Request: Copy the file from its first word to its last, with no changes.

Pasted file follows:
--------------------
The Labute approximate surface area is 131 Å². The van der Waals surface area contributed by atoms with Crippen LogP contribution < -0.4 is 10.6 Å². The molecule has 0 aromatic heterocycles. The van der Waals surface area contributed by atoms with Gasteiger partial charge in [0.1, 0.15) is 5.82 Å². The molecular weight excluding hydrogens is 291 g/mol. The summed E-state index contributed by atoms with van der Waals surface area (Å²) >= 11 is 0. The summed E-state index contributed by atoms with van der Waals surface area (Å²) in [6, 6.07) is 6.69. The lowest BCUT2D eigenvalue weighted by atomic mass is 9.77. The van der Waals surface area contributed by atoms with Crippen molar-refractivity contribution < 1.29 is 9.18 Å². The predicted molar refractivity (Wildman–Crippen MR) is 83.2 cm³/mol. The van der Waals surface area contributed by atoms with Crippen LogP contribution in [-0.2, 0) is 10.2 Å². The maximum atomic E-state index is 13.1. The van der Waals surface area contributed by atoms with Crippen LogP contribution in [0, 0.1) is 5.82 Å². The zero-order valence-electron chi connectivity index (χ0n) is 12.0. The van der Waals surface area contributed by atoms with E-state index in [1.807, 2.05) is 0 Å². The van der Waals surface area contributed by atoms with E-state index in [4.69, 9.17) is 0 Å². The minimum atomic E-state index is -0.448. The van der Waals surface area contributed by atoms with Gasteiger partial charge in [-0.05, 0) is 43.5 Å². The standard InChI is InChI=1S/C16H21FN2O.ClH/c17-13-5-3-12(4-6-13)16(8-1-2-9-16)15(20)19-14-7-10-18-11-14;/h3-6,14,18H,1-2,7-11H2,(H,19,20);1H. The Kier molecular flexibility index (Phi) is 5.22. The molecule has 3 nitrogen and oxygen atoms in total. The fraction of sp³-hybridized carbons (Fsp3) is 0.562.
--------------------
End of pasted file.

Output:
The Labute approximate surface area is 131 Å². The van der Waals surface area contributed by atoms with Crippen LogP contribution < -0.4 is 10.6 Å². The molecule has 0 aromatic heterocycles. The van der Waals surface area contributed by atoms with Gasteiger partial charge in [0.1, 0.15) is 5.82 Å². The molecular weight excluding hydrogens is 291 g/mol. The summed E-state index contributed by atoms with van der Waals surface area (Å²) >= 11 is 0. The summed E-state index contributed by atoms with van der Waals surface area (Å²) in [6, 6.07) is 6.69. The lowest BCUT2D eigenvalue weighted by atomic mass is 9.77. The van der Waals surface area contributed by atoms with Crippen molar-refractivity contribution < 1.29 is 9.18 Å². The predicted molar refractivity (Wildman–Crippen MR) is 83.2 cm³/mol. The van der Waals surface area contributed by atoms with Crippen LogP contribution in [-0.2, 0) is 10.2 Å². The maximum atomic E-state index is 13.1. The van der Waals surface area contributed by atoms with Crippen LogP contribution in [0, 0.1) is 5.82 Å². The zero-order valence-electron chi connectivity index (χ0n) is 12.0. The van der Waals surface area contributed by atoms with E-state index in [1.807, 2.05) is 0 Å². The van der Waals surface area contributed by atoms with E-state index in [4.69, 9.17) is 0 Å². The minimum atomic E-state index is -0.448. The van der Waals surface area contributed by atoms with Gasteiger partial charge in [-0.05, 0) is 43.5 Å². The standard InChI is InChI=1S/C16H21FN2O.ClH/c17-13-5-3-12(4-6-13)16(8-1-2-9-16)15(20)19-14-7-10-18-11-14;/h3-6,14,18H,1-2,7-11H2,(H,19,20);1H. The Kier molecular flexibility index (Phi) is 5.22. The molecule has 3 nitrogen and oxygen atoms in total. The fraction of sp³-hybridized carbons (Fsp3) is 0.562.